I’ve thought of that title a zillion times, but I hadn’t had the audacity till July 10th when George Bush himself officially took the words right out of my mouth. He so summed up everything I had to say about him. And if you voted for him, especially twice, his quip says something about you too. Do you know the story?
Well, it was at this year’s G8 summit. What with “Global Warming,” being this year’s favorite international boogieman, the other 7 of the G8, being the national leaders of the group of the other seven mightiest “industrialized” powers on the planet, held their annual meeting in hopes of nailing down some serious environmental restraint from the US. You know the numbers—every since Bush trashed their Kyoto Accords in the early days of his presidency, these environmental alarmists have tried to draw attention to the fact that the US is but 6% of the world’s population yet using 25% of the resources, making more pollution and planet threatening greenhouses gases than most of the others combined, second only to China which has six times the people. Yet, no matter what concerns his citizens have claimed, the president of our country holds a long loud record of condemning environmental concerns in favor of energy company profits.
So, as you might expect, this year’s G8 meeting hadn’t gone particularly well, with President Bush resisting concessions to his ‘what, me worry?’ energy policies. Then, as he was leaving, he turned and waved goodbye with the following quip, duly reported in the British press: “’Goodbye from the world's biggest polluter.’ [Bush] then punched the air while grinning widely, as the rest of those present including Gordon Brown and Nicolas Sarkozy looked on in shock.”
See? You can’t make this sort of thing up. It would be wrong. It would make our supposedly elected leader look like too much of a smug jerk to even tolerate. It would be like depicting him swaggering up to the mike and telling the terrorists who were beginning to attack our liberating soldiers in Iraq to “bring ‘em on!” while he was nestled comfy in the White House thousands of miles from the front. Oh wait, that happened.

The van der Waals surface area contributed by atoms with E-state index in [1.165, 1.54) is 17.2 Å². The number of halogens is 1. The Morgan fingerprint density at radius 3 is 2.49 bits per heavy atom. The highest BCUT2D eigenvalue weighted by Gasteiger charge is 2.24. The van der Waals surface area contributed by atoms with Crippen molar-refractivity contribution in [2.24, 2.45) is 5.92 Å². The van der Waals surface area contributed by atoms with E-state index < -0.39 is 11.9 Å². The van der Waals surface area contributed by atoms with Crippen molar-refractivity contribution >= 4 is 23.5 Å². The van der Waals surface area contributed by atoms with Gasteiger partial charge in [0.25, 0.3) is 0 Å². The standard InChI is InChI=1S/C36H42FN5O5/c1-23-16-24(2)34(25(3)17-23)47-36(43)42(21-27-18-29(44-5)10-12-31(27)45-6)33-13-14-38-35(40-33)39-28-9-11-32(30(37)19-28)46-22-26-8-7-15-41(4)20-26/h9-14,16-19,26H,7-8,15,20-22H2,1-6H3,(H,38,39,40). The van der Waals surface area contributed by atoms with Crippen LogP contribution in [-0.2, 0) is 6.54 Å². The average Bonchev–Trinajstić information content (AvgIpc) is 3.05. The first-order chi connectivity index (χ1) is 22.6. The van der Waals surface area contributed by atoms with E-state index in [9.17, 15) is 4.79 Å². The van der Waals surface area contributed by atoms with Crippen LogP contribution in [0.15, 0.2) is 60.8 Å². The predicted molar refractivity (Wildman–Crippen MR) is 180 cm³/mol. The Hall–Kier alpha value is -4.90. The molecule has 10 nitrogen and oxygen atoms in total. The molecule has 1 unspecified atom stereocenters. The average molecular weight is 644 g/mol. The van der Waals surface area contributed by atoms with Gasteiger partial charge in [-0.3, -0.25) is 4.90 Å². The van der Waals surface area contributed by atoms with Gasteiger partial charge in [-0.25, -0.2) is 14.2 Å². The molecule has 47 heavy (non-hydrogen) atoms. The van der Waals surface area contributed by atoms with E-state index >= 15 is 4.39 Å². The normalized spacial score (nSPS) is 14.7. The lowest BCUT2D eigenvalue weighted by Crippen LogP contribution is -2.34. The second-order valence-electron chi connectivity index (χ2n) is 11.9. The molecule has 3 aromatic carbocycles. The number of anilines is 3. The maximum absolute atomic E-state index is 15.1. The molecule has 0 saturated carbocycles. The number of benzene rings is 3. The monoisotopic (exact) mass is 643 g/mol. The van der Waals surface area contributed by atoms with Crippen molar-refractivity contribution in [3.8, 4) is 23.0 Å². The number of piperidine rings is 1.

Well, it would be like trying to make it seem that Bush was so shameless a propagandist that he would make a Thanksgiving photo-op trip that was so bogus Bush would even pose with a fake turkey. A fake turkey? It would surely be a character assassination to suggest our president would stoop that low. But wait, he did that too.
These shameful moments of Bush lore are not the kind of thing we as a people want to think about, having spent so long giving our faith and our reputations to him to wantonly trash. As Brad Reed newly released AlterNet report demonstrates, “The 10 Most Awesomely Bad Moments of the Bush Presidency,” there’s always been plenty to complain about if Americans had cared to listen.
But be careful, it might make you wonder how he got in office in the first place. Were Americans truly so ignorant of his misdeeds and blinded by his propaganda that they followed along; or did he really cheat his way through those two elections just like so many have always complained he did?
Is there still time to join the complainers who have been out there warning us all along, or has Bush been shoved down our throats for so long that we are just no longer even capable of being sick of it? We’ve been repeatedly told that “fear of wasting time chasing a lame duck” is why Congress won’t get behind Dennis Kucinich’s recurring efforts to impeach Bush for his many documented high crimes and misdemeanors.
No longer do his supporters claim him innocence, or even good will; no longer do they deny that Bush has committed an even longer train of abuses than an earlier monarchial George; not that he hasn’t lied, cheated, stolen, tortured, and sold out America, only that the timing is wrong for complaints.
In a way, one almost envies the rest of the G8 their relationship to Bush. This was indeed their final sign-off with the self-proclaimed world’s biggest polluter. The next time they meet, a new American president will have a new chance to represent our interests. Meanwhile, a year from now, and for much, much longer, we Americans will still be struggling to clean up his many, many messes.
--mikel weisser writes from the left coast of Arizona.